A review of The Half Has Never Been Told: Slavery and the Making of American Capitalism (Basic Books, 2014) by Edward Baptist
Recent polling of the millennials’ attitudes toward socialism suggests that higher education on the postmodern campus has better prepared graduates to denounce capitalism than to defend it. Undergraduate enthusiasm for Bernie Sanders’ presidential bid speaks to the point.
In 1946, Encyclopedia Britannica recruited to the task of explaining capitalism’s origin, meaning, and development the eminent Austrian economist Joseph Schumpeter. Schumpeter supplied a characteristically learned and incisive entry that sharply distinguished societies with features of capitalism from those with a full-blown capitalist system. Thus, the appearance of a high level of commercialization in a society or empire, the arbitraging or acquisitive behavior of elites or other social strata in well-articulated markets—ancient Rome, for example—did not necessarily indicate the presence of capitalism. A capitalist society, he said, has at its core the “private ownership of nonpersonal means of production.”
For Schumpeter, at the forefront driving capitalist development stood the heroic entrepreneur who, in an expansive sphere of personal liberty, relentlessly pursued profit for private account and, by imagining new ways to create value, unleashed a dynamic process of “creative destruction.” By qualifying “means of production” with the adjective “nonpersonal,” Schumpeter carefully disassociated from his explication of capitalism’s lineaments the private ownership of personal labor, a condition better known as slavery.
Although no serious modern scholar denies the commercial character of the New World plantations that drove the Atlantic slave trade for more than four centuries, debates continue on the precise role of slavery in propelling the economic growth that liberated Western Europe and the United States from dismal Malthusian cycles. When GDP per person in Western Europe is graphed, this qualitative leap forward into what some would call capitalism shows a line that ascends noticeably in the late 18th century and then, during the first half of the 19th century, for the first time in history, spikes upward like a seismograph registering a magnitude nine earthquake.
Edward E. Baptist, a Cornell University historian, contends that those who have attempted to explain capitalism’s takeoff in the United States have left out a crucial “half of the story.” In choosing to entitle the chapters of The Half Has Never Been Told: Slavery and the Making of American Capitalism with bodily references (“Feet,” “Heads,” “Right Hand” “Left Hand, “Tongues,” “Breath,” “Seed,” “Blood,” “Backs,” “Arms”), he intends to demonstrate how much of the antebellum prosperity of the entire Republic rested on the physical movements of slaves planting and picking cotton.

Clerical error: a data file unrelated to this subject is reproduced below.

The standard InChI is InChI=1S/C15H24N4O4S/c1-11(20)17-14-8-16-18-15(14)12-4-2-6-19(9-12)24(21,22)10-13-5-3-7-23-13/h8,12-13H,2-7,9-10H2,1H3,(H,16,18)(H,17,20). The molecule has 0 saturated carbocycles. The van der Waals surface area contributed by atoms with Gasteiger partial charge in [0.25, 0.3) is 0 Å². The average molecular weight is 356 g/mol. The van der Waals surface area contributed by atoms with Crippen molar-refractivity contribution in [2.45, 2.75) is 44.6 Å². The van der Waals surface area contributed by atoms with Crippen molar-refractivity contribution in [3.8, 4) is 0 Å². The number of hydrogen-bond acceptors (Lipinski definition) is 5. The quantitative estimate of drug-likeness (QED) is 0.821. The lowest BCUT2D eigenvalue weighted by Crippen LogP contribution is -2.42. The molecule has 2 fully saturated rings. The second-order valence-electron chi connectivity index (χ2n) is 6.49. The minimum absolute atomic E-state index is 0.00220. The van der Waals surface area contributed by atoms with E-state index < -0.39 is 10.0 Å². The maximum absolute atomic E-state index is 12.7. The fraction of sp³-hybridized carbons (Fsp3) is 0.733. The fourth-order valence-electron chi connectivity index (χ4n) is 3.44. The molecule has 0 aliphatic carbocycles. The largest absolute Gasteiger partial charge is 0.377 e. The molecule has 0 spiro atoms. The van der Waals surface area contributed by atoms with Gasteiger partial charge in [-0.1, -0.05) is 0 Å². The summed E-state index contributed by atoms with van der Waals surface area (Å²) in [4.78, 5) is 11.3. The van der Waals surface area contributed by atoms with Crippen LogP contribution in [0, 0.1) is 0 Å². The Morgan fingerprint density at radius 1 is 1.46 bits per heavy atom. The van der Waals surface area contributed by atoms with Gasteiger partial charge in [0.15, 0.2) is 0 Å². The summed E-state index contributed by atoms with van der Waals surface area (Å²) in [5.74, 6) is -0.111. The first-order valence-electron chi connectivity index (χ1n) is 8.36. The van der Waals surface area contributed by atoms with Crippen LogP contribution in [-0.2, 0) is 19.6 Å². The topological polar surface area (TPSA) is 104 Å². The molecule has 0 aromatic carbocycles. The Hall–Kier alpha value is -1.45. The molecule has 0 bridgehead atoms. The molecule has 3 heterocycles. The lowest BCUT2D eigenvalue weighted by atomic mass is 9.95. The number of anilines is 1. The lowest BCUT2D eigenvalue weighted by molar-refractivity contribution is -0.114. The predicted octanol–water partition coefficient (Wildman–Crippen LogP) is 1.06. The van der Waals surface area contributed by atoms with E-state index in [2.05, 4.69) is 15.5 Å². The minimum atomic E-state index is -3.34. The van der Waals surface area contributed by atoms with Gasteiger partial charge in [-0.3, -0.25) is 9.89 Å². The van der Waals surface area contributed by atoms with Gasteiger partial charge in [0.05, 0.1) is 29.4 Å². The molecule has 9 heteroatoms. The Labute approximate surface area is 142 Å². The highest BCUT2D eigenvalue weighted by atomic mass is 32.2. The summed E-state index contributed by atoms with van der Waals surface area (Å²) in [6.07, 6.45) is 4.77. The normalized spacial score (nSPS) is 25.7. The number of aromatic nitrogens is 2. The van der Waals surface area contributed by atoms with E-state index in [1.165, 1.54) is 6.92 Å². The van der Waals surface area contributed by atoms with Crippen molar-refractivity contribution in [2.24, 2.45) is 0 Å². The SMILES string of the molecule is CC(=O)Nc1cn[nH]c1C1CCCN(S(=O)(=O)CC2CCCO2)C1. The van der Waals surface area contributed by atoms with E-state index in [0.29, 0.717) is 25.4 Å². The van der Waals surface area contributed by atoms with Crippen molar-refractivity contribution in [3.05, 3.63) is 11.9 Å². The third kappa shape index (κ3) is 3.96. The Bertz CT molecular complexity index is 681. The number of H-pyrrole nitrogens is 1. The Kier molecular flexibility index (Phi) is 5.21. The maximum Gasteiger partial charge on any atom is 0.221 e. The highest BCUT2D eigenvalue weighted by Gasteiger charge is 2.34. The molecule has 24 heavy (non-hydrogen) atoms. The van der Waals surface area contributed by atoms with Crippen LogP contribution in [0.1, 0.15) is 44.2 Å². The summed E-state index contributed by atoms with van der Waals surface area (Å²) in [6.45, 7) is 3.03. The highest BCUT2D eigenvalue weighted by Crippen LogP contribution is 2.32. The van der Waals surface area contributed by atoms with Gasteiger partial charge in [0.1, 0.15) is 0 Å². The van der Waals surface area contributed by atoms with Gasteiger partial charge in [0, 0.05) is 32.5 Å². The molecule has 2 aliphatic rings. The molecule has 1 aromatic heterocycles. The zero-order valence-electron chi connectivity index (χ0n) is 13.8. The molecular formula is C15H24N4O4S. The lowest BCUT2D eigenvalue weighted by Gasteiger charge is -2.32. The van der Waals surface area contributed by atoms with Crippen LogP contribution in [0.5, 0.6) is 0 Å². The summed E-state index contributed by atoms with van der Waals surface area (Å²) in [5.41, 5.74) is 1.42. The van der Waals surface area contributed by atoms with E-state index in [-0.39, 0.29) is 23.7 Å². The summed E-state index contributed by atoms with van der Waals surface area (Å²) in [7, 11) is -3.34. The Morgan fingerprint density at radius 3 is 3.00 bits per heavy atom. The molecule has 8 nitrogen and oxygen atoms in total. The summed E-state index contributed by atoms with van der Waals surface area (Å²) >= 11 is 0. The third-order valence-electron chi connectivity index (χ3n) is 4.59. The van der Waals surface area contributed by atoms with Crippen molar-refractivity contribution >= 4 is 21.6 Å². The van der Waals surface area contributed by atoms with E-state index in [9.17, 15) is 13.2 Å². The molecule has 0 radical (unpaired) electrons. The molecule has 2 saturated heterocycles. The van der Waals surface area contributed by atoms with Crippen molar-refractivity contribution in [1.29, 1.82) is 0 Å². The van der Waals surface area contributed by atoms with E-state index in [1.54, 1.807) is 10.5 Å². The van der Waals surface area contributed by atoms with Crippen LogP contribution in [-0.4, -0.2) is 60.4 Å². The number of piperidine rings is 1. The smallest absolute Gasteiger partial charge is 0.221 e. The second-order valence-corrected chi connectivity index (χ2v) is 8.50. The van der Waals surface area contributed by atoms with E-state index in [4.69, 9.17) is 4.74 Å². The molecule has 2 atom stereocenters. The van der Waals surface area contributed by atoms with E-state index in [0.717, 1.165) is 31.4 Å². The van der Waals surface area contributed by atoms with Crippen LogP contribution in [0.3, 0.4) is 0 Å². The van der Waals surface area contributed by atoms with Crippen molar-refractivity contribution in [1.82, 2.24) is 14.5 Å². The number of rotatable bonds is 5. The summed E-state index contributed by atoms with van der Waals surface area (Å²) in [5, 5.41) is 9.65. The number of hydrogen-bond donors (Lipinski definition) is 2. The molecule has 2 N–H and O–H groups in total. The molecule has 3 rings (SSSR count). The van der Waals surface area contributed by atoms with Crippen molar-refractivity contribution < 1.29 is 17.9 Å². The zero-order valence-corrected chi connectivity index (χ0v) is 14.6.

Not only did a King Cotton capitalist empire of entrepreneurial planters and hard-driven slaves overspread the land from southeast to southwest during the antebellum period, forcing the internal migration of hundreds of thousands of slaves in a kind of second Middle Passage, but profits extracted from slave labor on cotton plantations proved decisive in launching a modern economy in the United States. Thus, for Baptist, “the commodification and suffering and forced labor of African Americans is what made the United States powerful and rich.”
Throughout this deeply flawed and tendentious volume, the author makes dubious, erroneous, and exaggerated assertions on all manner of subjects. Economists will likely pick apart his accounting methods and uncover major errors. Scholars who ask, “Where did he get that?” will find in a disturbing number of cases nonexistent or inadequate noting of sources. Baptist wears his sentiments on his sleeve, and the fruit of his cherry-picking amounts to something less akin scholarship than it is to Theodore Dwight Weld’s penitential abolitionist polemic from 1839, American Slavery As It Is: Testimony of a Thousand Witnesses.
Elite Southern whites, whatever their economic acumen, tend to fare badly in this book, hit with superciliousness and reduced to caricature as thieves, deviants, hypocrites, and scoundrels. No fair reading of the evidence on Thomas Jefferson, for example, can demonstrate beyond reasonable doubt that he fathered so many as one child by Sally Hemings. Indeed, a group of more than a dozen distinguished scholars solicited by the Thomas Jefferson Heritage Society to pore over the evidence leaned overwhelmingly to exculpating Jefferson in a 400-plus page report, which pointed to Thomas’ younger brother Randolph as the likely father of the one child (Eston) for whom the genetic evidence clearly establishes a link to one of any number of Jefferson males. Yet, Baptist represents Thomas as a dirty old man lusting after and repeatedly guilty of ravishing the teenage Hemings.